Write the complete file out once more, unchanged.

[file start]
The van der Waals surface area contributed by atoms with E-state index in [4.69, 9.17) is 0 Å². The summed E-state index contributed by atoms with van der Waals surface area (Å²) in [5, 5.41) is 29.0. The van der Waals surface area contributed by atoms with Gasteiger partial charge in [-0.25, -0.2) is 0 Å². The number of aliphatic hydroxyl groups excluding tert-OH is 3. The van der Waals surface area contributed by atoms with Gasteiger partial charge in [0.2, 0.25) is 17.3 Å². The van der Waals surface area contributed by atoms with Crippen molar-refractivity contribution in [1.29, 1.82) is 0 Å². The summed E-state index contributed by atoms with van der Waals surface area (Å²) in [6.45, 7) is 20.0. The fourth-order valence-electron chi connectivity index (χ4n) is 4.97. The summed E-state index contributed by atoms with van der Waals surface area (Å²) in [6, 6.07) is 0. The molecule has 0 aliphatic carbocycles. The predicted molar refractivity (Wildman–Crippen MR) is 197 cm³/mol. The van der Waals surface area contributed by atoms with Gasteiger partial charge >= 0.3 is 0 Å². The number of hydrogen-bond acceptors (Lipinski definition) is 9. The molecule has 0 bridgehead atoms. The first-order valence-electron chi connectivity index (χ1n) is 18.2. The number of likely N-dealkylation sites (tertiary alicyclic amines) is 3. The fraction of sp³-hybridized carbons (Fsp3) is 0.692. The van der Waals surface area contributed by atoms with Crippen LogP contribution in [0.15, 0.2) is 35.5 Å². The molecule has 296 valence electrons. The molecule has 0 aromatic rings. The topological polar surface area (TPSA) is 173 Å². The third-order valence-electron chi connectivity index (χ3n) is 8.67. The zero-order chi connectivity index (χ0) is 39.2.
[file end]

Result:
The van der Waals surface area contributed by atoms with E-state index in [4.69, 9.17) is 0 Å². The summed E-state index contributed by atoms with van der Waals surface area (Å²) in [5, 5.41) is 29.0. The van der Waals surface area contributed by atoms with Gasteiger partial charge in [-0.25, -0.2) is 0 Å². The number of aliphatic hydroxyl groups excluding tert-OH is 3. The van der Waals surface area contributed by atoms with Gasteiger partial charge in [0.2, 0.25) is 17.3 Å². The van der Waals surface area contributed by atoms with Crippen molar-refractivity contribution in [1.29, 1.82) is 0 Å². The summed E-state index contributed by atoms with van der Waals surface area (Å²) in [6.45, 7) is 20.0. The fourth-order valence-electron chi connectivity index (χ4n) is 4.97. The summed E-state index contributed by atoms with van der Waals surface area (Å²) in [6, 6.07) is 0. The molecule has 0 aliphatic carbocycles. The predicted molar refractivity (Wildman–Crippen MR) is 197 cm³/mol. The van der Waals surface area contributed by atoms with Gasteiger partial charge >= 0.3 is 0 Å². The number of hydrogen-bond acceptors (Lipinski definition) is 9. The molecule has 0 bridgehead atoms. The first-order valence-electron chi connectivity index (χ1n) is 18.2. The number of likely N-dealkylation sites (tertiary alicyclic amines) is 3. The fraction of sp³-hybridized carbons (Fsp3) is 0.692. The van der Waals surface area contributed by atoms with Crippen LogP contribution in [0.15, 0.2) is 35.5 Å². The molecule has 296 valence electrons. The molecule has 0 aromatic rings. The topological polar surface area (TPSA) is 173 Å². The third-order valence-electron chi connectivity index (χ3n) is 8.67. The zero-order chi connectivity index (χ0) is 39.2.